Prime Minister Benjamin Netanyahu warned on Sunday that a ceasefire plan that took effect at noon in southwestern Syria should not allow for a vacuum to be filled by Iran and its proxies in the area near the border with Israel.
Netanyahu added that Israel would welcome a genuine ceasefire in Syria, but heeded caution in addressing the latest international attempt at peacemaking in the Syrian conflict.
The United States, Russia and Jordan reached the ceasefire and “de-escalation agreement” last week with the aim of paving the way for a broader, more robust truce.
“Last week I discussed the matter in in-depth discussions with US Secretary of State Tillerson and Russian President Vladimir Putin,” Netanyahu said at the weekly cabinet meeting shortly before the planned ceasefire took effect. “They both told me that they understand the positions of Israel and that they would honor our demands.”
The premier on Sunday underlined that Israel would continued to monitor the fighting over the border in the civil war in Syria that has been raging for more than six years.
He added that Israel would stand firm in its “red lines” on preventing the conflict from spilling over the border. Such efforts, he said, included “preventing Hezbollah from gaining force in Syria by means of acquiring advanced precision weapons, preventing Hezbollah from establishing a ground force presence near our border and preventing the establishment of an Iranian military presence throughout Syria.”
Israeli officials were consulted on the ceasefire plan, negotiated over several months by Russia, the United States and Jordan with Amman’s security topping concerns. At the Israeli government’s request, Netanyahu and Russian President Vladimir Putin spoke of the matter by phone on Thursday, “in the context of joint efforts against international terrorism ,” the Kremlin said.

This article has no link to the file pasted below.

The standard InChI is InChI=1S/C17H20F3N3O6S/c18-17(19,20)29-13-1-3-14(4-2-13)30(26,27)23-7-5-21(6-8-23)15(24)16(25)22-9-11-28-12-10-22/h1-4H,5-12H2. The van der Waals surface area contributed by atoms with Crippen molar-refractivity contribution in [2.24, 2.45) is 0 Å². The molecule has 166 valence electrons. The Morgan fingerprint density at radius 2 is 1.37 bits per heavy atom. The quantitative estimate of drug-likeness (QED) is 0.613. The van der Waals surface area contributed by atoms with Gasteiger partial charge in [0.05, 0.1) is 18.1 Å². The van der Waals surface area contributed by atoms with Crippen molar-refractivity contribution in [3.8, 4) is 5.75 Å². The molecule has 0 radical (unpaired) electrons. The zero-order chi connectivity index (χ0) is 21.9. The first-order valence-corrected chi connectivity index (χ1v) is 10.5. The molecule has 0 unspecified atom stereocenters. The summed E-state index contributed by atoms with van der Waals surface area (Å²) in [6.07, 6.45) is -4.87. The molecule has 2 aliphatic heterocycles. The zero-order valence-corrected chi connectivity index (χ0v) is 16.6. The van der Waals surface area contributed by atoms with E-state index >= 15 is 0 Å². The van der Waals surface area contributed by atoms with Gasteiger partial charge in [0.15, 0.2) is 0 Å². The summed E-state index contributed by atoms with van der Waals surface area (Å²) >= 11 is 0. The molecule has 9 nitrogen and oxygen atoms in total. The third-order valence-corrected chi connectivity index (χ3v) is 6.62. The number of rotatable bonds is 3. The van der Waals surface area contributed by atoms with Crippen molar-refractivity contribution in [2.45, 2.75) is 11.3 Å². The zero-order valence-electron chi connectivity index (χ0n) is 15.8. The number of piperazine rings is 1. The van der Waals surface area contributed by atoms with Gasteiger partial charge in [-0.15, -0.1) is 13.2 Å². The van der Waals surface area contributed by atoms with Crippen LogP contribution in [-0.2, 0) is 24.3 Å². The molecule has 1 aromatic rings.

Several ceasefires have crumbled since the onset of the conflict and it was not clear how much the combatants – Syrian government forces and the main rebels in the southwest – were committed to this latest effort.
With the help of Russian air power and Iranian-backed militias, Syrian President Bashar Assad’s government has put rebels on the back foot over the last year. The wide array of mostly Sunni rebels include jihadist factions and other groups supported by Turkey, the United States and Gulf monarchies.
Earlier talks between the US and Russia about a “de-escalation zone” in southwest Syria covered Deraa province on the border with Jordan and Quneitra, which borders Israel’s Golan Heights.
A senior State Department official involved in the talks said further discussions would be necessary to decide crucial aspects of the agreement, including who will monitor its enforcement.
Russian Foreign Minister Sergei Lavrov said the deal includes “securing humanitarian access and setting up contacts between the opposition in the region and a monitoring center that is being established in Jordan’s capital.”
The multi-sided Syrian conflict, which grew out of popular protests against Assad’s rule in 2011, has killed hundreds of thousands of people and created the world’s worst refugee crisis.
Michael Wilner and Reuters contributed to this report.